Global credit ratings agencies are voicing fresh concern about the stability of Bahrain's US$20.6 billion (Dh75.66bn) economy as political tensions escalate.
While the kingdom's history is littered with conflict between its Shia majority and ruling Sunni minority, this week's protestshave closed businesses and forced many foreign workers to leave. The protests have also cast an even darker cloud over Bahrain's financial position.
"The intensity and determination of the current anti-government protests are novel and have been amplified by events elsewhere in the Arab world, particularly the uprisings in Tunisia and Egypt," the ratings agency, Moody's Investors Service, said in a note yesterday.
"Against this context, there is a substantial risk that Bahrain's credit fundamentals will be impaired by the present crisis, notwithstanding the short-term benefits of rising oil prices."
Anti-government protesters have thronged the tiny kingdom's streets for weeks and occupied its central Pearl roundabout for days at a time. They are demanding sweeping political reforms and a transition to a constitutional monarchy.
But as the political situation grew more tense with the imposition of a three-month state of emergency and the arrival of GCC troops this week, Moody's said medium-term financial risks across the region had reached a new plateau.
"Our monitoring of political developments across the Middle East region could result in further rating actions if we are convinced that the deteriorating political situation is likely to endure and that it presents a significant threat to particular countries' medium-term credit fundamentals," the agency said.
Moody's assessment follows aggressive downgradings of companies in Bahrain as well as of sovereign ratings for Egypt and Tunisia, where mass uprisings have toppled former presidents Hosni Mubarak and Zine el Abidine Ben Ali this year.
Moody's downgraded Egypt's sovereign bonds on Wednesday, citing "prolonged political uncertainty" that is straining its fiscal position and damaging its "broader economic performance", as well as the threat of a spillover from war-ravaged Libya. Standard & Poor's, another ratings agency, also downgraded Tunisia on Wednesday, although it held out greater hope for a smooth transition to democracy there.
Moves by credit ratings agencies are closely watched by investors. While agencies' actions are often reactive rather than predictive, their ratings of countries and companies are widely used as a gauge of risk.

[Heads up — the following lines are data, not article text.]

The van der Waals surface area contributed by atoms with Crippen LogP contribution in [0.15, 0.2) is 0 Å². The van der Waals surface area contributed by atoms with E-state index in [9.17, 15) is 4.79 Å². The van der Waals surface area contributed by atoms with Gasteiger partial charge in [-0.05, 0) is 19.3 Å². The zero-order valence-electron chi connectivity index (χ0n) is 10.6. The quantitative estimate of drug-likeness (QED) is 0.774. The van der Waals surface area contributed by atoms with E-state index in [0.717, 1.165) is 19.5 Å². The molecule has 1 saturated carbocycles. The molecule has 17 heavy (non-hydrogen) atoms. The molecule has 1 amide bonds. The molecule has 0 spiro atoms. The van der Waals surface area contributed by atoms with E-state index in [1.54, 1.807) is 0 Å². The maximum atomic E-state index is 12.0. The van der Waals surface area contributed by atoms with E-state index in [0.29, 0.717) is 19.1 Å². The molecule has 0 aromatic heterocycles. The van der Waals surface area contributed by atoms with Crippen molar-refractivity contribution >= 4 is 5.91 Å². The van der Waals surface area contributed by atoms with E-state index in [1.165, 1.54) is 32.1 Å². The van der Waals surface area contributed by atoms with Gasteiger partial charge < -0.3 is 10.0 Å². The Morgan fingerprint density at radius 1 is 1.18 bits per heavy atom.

Downgradings reflect general perceptions of instability, and can translate into higher borrowing costs while causing investors to flee.
Echoing concerns voiced by Moody's, Fitch Ratings, the third major global ratings agency, said on Tuesday the creditworthiness of Bahrain's government had been impaired by the recent upheaval. Fitch downgraded Bahrain's currency by two notches on its ratings scale.
"The two-notch downgrade reflects further material escalation in political risk in recent days, following significant violent domestic protests, military intervention by Gulf nations and the imposition of a state of emergency by the Bahraini royal family," said Purvi Harlalka, a director in Fitch's Middle East and Africa sovereign ratings group.
"The spectrum of possible political outcomes has widened and downside risks to political stability and sovereign creditworthiness have increased significantly."
On Wednesday, Fitch also downgraded Mumtalakat Holding, a Bahrain government-owned company that serves as its main investment vehicle for economic growth and diversification.
Those ratings moves are just some of a flurry of responses by investors, analysts and financial institutions to unrest in the region. They come as the cost of insuring against the default of government debt of Bahrain, Tunisia, Egypt and other hot spots has soared. Oil prices are at elevated levels, and the region's stock markets have taken a beating.
In its note yesterday, Moody's said the escalation in Bahrain could have wider implications for financial stability across the Middle East.
The main question, the agency said, was whether the problems in Bahrain and the introduction of Saudi troops as part of a GCC force would lead to a stand-off with Iran, which has denounced the intervention.